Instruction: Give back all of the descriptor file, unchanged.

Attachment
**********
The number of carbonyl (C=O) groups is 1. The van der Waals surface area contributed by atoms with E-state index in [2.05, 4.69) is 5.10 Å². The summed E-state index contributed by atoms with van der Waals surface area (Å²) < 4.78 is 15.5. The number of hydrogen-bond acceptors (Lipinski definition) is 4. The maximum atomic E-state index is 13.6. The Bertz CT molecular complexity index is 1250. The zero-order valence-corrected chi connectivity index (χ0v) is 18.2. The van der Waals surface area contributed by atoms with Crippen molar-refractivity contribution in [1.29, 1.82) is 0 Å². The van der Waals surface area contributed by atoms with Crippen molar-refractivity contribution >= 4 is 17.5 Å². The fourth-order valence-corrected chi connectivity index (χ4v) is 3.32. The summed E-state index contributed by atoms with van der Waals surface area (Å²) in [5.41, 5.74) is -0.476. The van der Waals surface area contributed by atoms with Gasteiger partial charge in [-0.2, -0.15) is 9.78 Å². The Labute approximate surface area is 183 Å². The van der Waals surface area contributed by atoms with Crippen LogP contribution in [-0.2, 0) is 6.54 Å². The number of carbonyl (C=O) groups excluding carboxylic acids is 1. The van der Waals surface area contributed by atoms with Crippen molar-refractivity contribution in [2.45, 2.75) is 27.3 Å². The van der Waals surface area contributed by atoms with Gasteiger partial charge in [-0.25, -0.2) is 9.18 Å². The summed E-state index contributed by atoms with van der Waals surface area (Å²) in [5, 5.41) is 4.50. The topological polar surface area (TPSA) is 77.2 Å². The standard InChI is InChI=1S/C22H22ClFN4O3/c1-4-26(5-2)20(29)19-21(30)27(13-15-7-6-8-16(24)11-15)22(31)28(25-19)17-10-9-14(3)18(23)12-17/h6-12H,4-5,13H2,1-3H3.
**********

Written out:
The number of carbonyl (C=O) groups is 1. The van der Waals surface area contributed by atoms with E-state index in [2.05, 4.69) is 5.10 Å². The summed E-state index contributed by atoms with van der Waals surface area (Å²) < 4.78 is 15.5. The number of hydrogen-bond acceptors (Lipinski definition) is 4. The maximum atomic E-state index is 13.6. The Bertz CT molecular complexity index is 1250. The zero-order valence-corrected chi connectivity index (χ0v) is 18.2. The van der Waals surface area contributed by atoms with Crippen molar-refractivity contribution in [1.29, 1.82) is 0 Å². The van der Waals surface area contributed by atoms with Crippen molar-refractivity contribution >= 4 is 17.5 Å². The fourth-order valence-corrected chi connectivity index (χ4v) is 3.32. The summed E-state index contributed by atoms with van der Waals surface area (Å²) in [5.41, 5.74) is -0.476. The van der Waals surface area contributed by atoms with Gasteiger partial charge in [-0.2, -0.15) is 9.78 Å². The Labute approximate surface area is 183 Å². The van der Waals surface area contributed by atoms with Crippen LogP contribution in [-0.2, 0) is 6.54 Å². The number of carbonyl (C=O) groups excluding carboxylic acids is 1. The van der Waals surface area contributed by atoms with Crippen molar-refractivity contribution in [2.45, 2.75) is 27.3 Å². The van der Waals surface area contributed by atoms with Gasteiger partial charge in [-0.25, -0.2) is 9.18 Å². The summed E-state index contributed by atoms with van der Waals surface area (Å²) in [5, 5.41) is 4.50. The topological polar surface area (TPSA) is 77.2 Å². The standard InChI is InChI=1S/C22H22ClFN4O3/c1-4-26(5-2)20(29)19-21(30)27(13-15-7-6-8-16(24)11-15)22(31)28(25-19)17-10-9-14(3)18(23)12-17/h6-12H,4-5,13H2,1-3H3.